of giving consent which means he understands the information, retains the information fully and can use this information, given to them, to make an informed decision in their best interest. British society Of Gastroenterology in its 2016 guidelines  recommends that it is the duty of endoscopist performing the procedure to assess and to confirm consent capacity of his patient. Sometime the reassessment is advocated, if capacity seems to have altered since consent was first attained. It is not unwise to delay the procedure to allow further changes or to wait for the prospect to recuperate capacity.
According to British Society of Gastroenterology, It is vital for all endoscopist to demonstrate sufficient Knowledge of the law on capacity which included orientation with independent mental capacity advocates (IMCAs), familiarity with lasting powers of attorney (LPA), and advance decisions to refuse treatment law  . If patient lacks capacity then next point of action, whether to perform colonoscopy or not, should be always in patient’s best interest.
Consent in young individuals and children
The following guidelines should always be in practice as recommended by British Society of Gastroenterology in its 2016 guidelines  .
Young people aged 16 - 18 years
This group of young individuals are acknowledged to have the capacity to consent to endoscopy and related procedures. Endoscopists should apply similar principles like they do in adults to assess formal capacity in this group.
Competent children aged < 16 years
Children belonging to this group can also consent to colonoscopy. Again, competence level should be assessed and confirmed by colonoscopists.
Incompetent children aged < 16 years
This group of children cannot consent to colonoscopy as they lack capacity therefore, parental consent is required in this group.
The author strongly suggests to acquire expert legal advice where any uncertainty or issue exists about consenting to colonoscopy in a young person (<18 years). The same standard should be applied if the young patient declines colonoscopy.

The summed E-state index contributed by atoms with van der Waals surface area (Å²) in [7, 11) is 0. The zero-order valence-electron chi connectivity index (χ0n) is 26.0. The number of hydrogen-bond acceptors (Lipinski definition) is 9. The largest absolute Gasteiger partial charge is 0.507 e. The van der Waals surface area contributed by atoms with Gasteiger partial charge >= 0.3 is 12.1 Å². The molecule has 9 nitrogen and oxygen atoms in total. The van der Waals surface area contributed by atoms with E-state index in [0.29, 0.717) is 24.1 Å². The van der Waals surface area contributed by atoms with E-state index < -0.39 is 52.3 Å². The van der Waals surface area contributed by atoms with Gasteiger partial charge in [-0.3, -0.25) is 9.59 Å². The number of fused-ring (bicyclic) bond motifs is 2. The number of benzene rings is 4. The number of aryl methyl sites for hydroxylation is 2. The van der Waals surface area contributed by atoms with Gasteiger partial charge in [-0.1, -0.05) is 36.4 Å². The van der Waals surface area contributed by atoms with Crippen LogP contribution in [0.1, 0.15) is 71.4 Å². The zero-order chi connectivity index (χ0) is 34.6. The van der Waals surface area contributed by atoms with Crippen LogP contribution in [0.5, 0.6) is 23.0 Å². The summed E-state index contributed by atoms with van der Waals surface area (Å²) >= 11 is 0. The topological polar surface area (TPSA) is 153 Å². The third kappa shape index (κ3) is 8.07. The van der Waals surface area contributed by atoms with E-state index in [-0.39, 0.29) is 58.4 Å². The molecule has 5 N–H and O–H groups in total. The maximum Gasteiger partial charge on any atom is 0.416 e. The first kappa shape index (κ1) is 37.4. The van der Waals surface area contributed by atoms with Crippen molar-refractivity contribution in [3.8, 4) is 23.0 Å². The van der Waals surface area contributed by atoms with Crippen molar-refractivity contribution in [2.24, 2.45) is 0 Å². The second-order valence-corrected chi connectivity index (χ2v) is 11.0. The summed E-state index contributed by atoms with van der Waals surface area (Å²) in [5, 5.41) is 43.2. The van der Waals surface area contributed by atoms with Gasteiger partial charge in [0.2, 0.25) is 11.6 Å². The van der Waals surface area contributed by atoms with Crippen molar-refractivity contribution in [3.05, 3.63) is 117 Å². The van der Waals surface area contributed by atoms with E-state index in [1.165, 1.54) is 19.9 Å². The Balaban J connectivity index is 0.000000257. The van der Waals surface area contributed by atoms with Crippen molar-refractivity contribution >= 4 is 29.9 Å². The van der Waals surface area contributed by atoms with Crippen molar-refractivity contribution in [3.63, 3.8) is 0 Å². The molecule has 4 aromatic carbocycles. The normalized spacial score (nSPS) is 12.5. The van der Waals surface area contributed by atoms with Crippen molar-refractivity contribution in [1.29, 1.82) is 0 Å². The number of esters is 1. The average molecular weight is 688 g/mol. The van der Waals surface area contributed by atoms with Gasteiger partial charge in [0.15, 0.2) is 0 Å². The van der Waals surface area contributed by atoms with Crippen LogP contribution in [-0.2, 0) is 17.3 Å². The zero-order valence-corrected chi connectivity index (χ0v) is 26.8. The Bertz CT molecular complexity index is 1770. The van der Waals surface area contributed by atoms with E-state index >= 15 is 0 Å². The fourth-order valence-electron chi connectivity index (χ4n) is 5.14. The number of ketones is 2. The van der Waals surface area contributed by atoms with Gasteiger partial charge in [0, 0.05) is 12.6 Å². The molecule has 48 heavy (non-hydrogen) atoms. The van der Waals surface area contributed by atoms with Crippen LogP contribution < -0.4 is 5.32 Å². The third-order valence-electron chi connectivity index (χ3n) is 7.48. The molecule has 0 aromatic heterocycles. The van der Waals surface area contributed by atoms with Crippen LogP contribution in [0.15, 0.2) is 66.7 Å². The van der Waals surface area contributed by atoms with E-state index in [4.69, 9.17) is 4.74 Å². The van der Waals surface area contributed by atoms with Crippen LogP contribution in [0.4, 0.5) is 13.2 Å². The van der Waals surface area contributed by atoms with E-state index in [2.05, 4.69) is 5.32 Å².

The author practices all above mentioned principles in obtaining colonoscopy consent. It is recommended to provide details about all the possible complications of colonoscopy. Certainly, any possible complication with an incidence of 1.100 or 1.200 should never be missed in the consent part  .
6.6. Consent Model
The author feels that colonoscopy consent model which has been provided by  is extremely useful and practical way of achieving a valid consent (Figure 5). The consent process in this model has been divided in four stages.
Stage 1 Consultation
The consent process starts in this stage. This is that initial consultation of a patient with a medical expert where he is offered colonoscopy. Ideally all the relevant information pertaining to colonoscopy is verbally given to the patient.
Figure 5. Colonoscopy Consent Model  .
Stage 2 Written information
patient is provided with all the written information related to colonoscopy including information leaflets and pre-procedure preparation guidance in this stage. This stage normally take place few days before the procedure so that enough time is provided to help a patient in making his decision based on this information. Patient is also informed that he or she will not lose control at any stage of colonoscopy and has the power to withdraw consent at any time.
Stage 3 Admission
In stage 3 of consent, patient gets admitted in a ward or endoscopy unit where a qualified endoscopy nurse reiterates all the necessary information and can acquire written consent if patient is happy at that stage.
Stage 4 Prior to endoscopy
This is the final stage of consent process where endoscopist checks patient’s understanding. He also offers to answer any queries and obtain written consent only if patient is fully satisfied at that stage.
As per British Society of Gastroenterology, the official consent process should be accomplished before entry into the procedure room. Final authentication of that process should happen before the procedure starts  .
The author strongly recommends following all the above discussed guidelines to achieve risk free colonoscopic procedure which leads to patient safety and better outcome.
Colonoscopy is an extremely useful investigation which is routinely carried out to evaluate different colorectal diseases. It is safe procedure in experienced hands and provides valuable clinical information. Colonoscopy is not a pleasant investigation as it is usually related with pain and discomfort by patients; fortunately, good analgesia and safe conscious sedation make this hostile but worthwhile procedure tolerable to patients.
 Fisher, D.A., Maple, J.T., Ben-Menachem, T., Cash, B.D., Decker, G.A., Early, D.S., Evans, J.A., Fanelli, R.D., Fukami, N. and Hwang, J.H. (2011) Complications of Colonoscopy. Gastrointestinal Endoscopy, 74, 745-752.
 Everett, S.M., Griffiths, H., Nandasoma, U., Ayres, K., Bell, G., Cohen, M., Thomas-Gibson, S., Thomson, M. and Naylor, K.M. (2016) Guideline for Obtaining Valid Consent for Gastrointestinal Endoscopy Procedures. Gut, 65.